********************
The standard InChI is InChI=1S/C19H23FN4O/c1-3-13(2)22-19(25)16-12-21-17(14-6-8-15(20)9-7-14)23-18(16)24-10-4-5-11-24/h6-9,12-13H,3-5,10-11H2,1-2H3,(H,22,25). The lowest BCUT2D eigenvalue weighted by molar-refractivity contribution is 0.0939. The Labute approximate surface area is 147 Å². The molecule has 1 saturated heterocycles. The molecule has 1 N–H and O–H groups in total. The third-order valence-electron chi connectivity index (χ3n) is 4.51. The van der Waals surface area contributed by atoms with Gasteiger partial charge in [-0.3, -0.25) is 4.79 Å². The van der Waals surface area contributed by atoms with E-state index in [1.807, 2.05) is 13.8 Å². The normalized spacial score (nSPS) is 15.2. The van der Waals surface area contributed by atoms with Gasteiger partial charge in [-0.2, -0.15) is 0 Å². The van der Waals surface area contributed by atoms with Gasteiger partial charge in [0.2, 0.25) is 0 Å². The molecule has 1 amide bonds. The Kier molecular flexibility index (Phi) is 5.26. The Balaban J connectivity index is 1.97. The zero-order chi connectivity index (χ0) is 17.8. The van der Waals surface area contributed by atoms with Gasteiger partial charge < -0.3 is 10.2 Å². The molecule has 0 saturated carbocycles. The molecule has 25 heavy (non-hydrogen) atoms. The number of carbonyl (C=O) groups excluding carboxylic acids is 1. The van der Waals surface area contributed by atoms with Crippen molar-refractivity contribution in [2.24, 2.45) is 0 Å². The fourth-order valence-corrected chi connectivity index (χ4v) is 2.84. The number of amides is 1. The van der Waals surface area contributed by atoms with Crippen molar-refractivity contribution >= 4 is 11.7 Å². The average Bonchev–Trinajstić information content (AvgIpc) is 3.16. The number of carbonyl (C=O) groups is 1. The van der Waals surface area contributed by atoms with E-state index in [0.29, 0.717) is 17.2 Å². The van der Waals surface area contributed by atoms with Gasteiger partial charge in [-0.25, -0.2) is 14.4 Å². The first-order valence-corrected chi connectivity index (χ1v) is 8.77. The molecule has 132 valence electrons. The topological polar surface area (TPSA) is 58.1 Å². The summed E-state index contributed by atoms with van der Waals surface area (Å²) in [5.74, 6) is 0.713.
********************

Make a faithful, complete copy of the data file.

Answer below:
The standard InChI is InChI=1S/C19H23FN4O/c1-3-13(2)22-19(25)16-12-21-17(14-6-8-15(20)9-7-14)23-18(16)24-10-4-5-11-24/h6-9,12-13H,3-5,10-11H2,1-2H3,(H,22,25). The lowest BCUT2D eigenvalue weighted by molar-refractivity contribution is 0.0939. The Labute approximate surface area is 147 Å². The molecule has 1 saturated heterocycles. The molecule has 1 N–H and O–H groups in total. The third-order valence-electron chi connectivity index (χ3n) is 4.51. The van der Waals surface area contributed by atoms with Gasteiger partial charge in [-0.3, -0.25) is 4.79 Å². The van der Waals surface area contributed by atoms with E-state index in [1.807, 2.05) is 13.8 Å². The normalized spacial score (nSPS) is 15.2. The van der Waals surface area contributed by atoms with Gasteiger partial charge in [-0.2, -0.15) is 0 Å². The van der Waals surface area contributed by atoms with Gasteiger partial charge in [0.2, 0.25) is 0 Å². The molecule has 1 amide bonds. The Kier molecular flexibility index (Phi) is 5.26. The Balaban J connectivity index is 1.97. The zero-order chi connectivity index (χ0) is 17.8. The van der Waals surface area contributed by atoms with Gasteiger partial charge < -0.3 is 10.2 Å². The molecule has 0 saturated carbocycles. The molecule has 25 heavy (non-hydrogen) atoms. The number of carbonyl (C=O) groups excluding carboxylic acids is 1. The van der Waals surface area contributed by atoms with Crippen molar-refractivity contribution in [2.24, 2.45) is 0 Å². The fourth-order valence-corrected chi connectivity index (χ4v) is 2.84. The number of amides is 1. The van der Waals surface area contributed by atoms with Crippen molar-refractivity contribution >= 4 is 11.7 Å². The average Bonchev–Trinajstić information content (AvgIpc) is 3.16. The number of carbonyl (C=O) groups is 1. The van der Waals surface area contributed by atoms with E-state index in [0.29, 0.717) is 17.2 Å². The van der Waals surface area contributed by atoms with Gasteiger partial charge in [-0.25, -0.2) is 14.4 Å². The first-order valence-corrected chi connectivity index (χ1v) is 8.77. The molecule has 132 valence electrons. The topological polar surface area (TPSA) is 58.1 Å². The summed E-state index contributed by atoms with van der Waals surface area (Å²) in [5.74, 6) is 0.713.